An automated warehouse facility consists of different elements tied into your existing physical and system infrastructure.

  • Warehouse Management and Control Systems

This is our world.  When provided together, these two systems can unlock your facility’s power and provide you with the tools to create a high-speed, efficient, and accurate distribution facility.  These systems come in several operating modes and can come from one or more vendors (you may already have the WMS in place, or your ERP fulfills that function).

  • Warehouse Management System (WMS)

Typical in many warehouses, the WMS takes instructions from the financial system (ERP).  The WMS is responsible for the physical receipt, storage and despatch of the inventory as a result of the instructions received from the ERP.  These systems rely on sending instructions to warehouse operators and forklift truck drivers, who execute the instructions on mobile devices while moving through the warehouse.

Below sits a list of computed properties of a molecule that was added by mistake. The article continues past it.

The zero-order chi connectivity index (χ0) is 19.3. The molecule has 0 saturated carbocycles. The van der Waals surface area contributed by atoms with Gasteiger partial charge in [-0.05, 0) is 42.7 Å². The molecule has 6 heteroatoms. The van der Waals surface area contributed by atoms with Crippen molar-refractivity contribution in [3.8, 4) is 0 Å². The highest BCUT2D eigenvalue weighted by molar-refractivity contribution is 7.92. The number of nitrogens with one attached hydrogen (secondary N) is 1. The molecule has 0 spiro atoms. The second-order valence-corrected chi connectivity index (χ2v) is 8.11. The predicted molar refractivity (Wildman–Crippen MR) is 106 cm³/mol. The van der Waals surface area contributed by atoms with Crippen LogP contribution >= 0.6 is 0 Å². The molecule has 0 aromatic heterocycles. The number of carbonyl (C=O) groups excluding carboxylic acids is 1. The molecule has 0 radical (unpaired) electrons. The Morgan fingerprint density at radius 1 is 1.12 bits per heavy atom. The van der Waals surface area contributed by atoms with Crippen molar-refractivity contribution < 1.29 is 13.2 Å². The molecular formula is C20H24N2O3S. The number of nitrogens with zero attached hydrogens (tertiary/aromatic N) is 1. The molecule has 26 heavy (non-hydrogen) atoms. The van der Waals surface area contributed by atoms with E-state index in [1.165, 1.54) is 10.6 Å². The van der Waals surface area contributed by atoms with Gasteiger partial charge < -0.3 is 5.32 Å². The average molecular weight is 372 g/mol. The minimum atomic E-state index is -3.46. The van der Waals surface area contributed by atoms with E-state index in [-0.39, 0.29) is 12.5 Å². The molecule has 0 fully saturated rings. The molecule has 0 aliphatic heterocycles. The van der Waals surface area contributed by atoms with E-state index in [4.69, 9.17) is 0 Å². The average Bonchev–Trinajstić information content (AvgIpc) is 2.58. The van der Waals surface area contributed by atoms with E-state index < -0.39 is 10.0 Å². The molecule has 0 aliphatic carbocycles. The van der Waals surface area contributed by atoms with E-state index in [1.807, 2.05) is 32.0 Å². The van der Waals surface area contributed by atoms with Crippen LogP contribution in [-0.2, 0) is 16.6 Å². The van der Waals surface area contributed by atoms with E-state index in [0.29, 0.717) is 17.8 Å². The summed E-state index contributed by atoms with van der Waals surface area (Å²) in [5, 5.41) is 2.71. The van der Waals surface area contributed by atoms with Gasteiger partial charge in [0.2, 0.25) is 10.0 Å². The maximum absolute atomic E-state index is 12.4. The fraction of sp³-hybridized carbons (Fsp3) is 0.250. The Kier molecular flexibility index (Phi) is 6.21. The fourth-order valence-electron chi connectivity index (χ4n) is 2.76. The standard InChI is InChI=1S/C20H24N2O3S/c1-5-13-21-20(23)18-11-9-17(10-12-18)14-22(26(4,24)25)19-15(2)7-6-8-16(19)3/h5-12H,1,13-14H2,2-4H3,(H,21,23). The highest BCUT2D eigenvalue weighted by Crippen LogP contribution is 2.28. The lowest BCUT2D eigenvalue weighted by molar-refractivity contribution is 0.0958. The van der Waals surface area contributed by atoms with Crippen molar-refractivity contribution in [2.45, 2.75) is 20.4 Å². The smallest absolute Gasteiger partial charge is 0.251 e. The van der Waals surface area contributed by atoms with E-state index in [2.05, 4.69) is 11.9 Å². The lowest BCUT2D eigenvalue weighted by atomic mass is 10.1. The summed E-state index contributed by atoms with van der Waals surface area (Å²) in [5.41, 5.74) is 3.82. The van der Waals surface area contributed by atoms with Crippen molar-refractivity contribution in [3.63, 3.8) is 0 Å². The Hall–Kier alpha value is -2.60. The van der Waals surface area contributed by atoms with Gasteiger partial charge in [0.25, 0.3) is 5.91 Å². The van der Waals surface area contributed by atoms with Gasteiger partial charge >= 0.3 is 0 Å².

• Warehouse Control System (WCS)

Typically, a WCS receives tasks from a WMS and utilises the physical automation equipment to move products around the warehouse to satisfy these tasks.  The WCS communicates with the automation equipment sub-systems ensuring efficient execution of the tasks provided by the WMS.  In its simplest configuration, the WCS does not contain knowledge of the inventory in the warehouse; instead, it manages the automation routes within the facility.